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How mercury becomes toxic in the environment

An interesting article/report in Medical News Today describes the work of a graduate student at Duke's Pratt School of Engingeering:

Naturally occurring organic matter in water and sediment appears to play a key role in helping microbes convert tiny particles of mercury in the environment into a form that is dangerous to most living creatures.

This finding is important, say Duke University environmental engineers, because it could change the way mercury in the environment is measured and therefore regulated. This particularly harmful form of the element, known as methylmercury, is a potent toxin for nerve cells. When ingested by organisms, it is not excreted and builds up in tissues or organs.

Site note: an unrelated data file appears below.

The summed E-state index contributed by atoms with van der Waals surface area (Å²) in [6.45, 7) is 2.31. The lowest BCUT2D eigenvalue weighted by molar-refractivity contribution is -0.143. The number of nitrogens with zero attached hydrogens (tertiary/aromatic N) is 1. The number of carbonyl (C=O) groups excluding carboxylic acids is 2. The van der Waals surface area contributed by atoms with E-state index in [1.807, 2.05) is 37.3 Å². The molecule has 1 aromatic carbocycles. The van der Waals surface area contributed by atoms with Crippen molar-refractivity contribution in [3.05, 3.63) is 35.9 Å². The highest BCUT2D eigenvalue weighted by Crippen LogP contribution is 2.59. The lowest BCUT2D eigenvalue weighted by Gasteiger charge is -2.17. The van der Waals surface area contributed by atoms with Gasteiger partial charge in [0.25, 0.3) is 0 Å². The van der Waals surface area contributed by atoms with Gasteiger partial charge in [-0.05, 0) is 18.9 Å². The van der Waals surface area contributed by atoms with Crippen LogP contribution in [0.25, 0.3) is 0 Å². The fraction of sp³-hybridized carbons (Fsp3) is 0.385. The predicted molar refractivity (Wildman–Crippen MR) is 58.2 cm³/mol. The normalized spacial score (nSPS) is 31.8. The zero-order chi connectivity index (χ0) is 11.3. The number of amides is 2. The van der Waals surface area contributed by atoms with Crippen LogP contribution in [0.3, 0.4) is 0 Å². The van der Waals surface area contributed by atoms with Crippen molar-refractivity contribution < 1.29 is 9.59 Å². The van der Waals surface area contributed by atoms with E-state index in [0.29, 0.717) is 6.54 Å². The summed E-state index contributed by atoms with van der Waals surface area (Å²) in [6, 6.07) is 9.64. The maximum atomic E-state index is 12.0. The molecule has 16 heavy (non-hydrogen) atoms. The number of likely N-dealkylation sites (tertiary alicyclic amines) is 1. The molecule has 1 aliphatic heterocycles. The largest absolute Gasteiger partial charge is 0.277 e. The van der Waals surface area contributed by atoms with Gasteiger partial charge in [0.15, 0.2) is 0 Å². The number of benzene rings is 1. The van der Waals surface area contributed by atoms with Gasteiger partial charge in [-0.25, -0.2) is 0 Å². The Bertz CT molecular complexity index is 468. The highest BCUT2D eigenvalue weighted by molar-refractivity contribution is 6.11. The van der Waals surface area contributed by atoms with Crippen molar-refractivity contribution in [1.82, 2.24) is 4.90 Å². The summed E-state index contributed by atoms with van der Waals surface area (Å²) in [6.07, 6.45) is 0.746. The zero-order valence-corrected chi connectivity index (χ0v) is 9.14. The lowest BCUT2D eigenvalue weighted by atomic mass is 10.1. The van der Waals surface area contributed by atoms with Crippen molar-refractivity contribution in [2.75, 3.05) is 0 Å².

In a series of laboratory experiments, Amrika Deonarine, a graduate student in civil and environmental engineering at Duke's Pratt School of Engineering, found that organic matter and chemical compounds containing sulfur - known as sulfides - can readily bind to form mercury sulfide nanoparticles. Since they are more soluble than larger particles, these nanoparticles may be the precursors to a process known as methylation.

Read the full report

 

Click here for more research on heavy metals

First Published in August 2009

 

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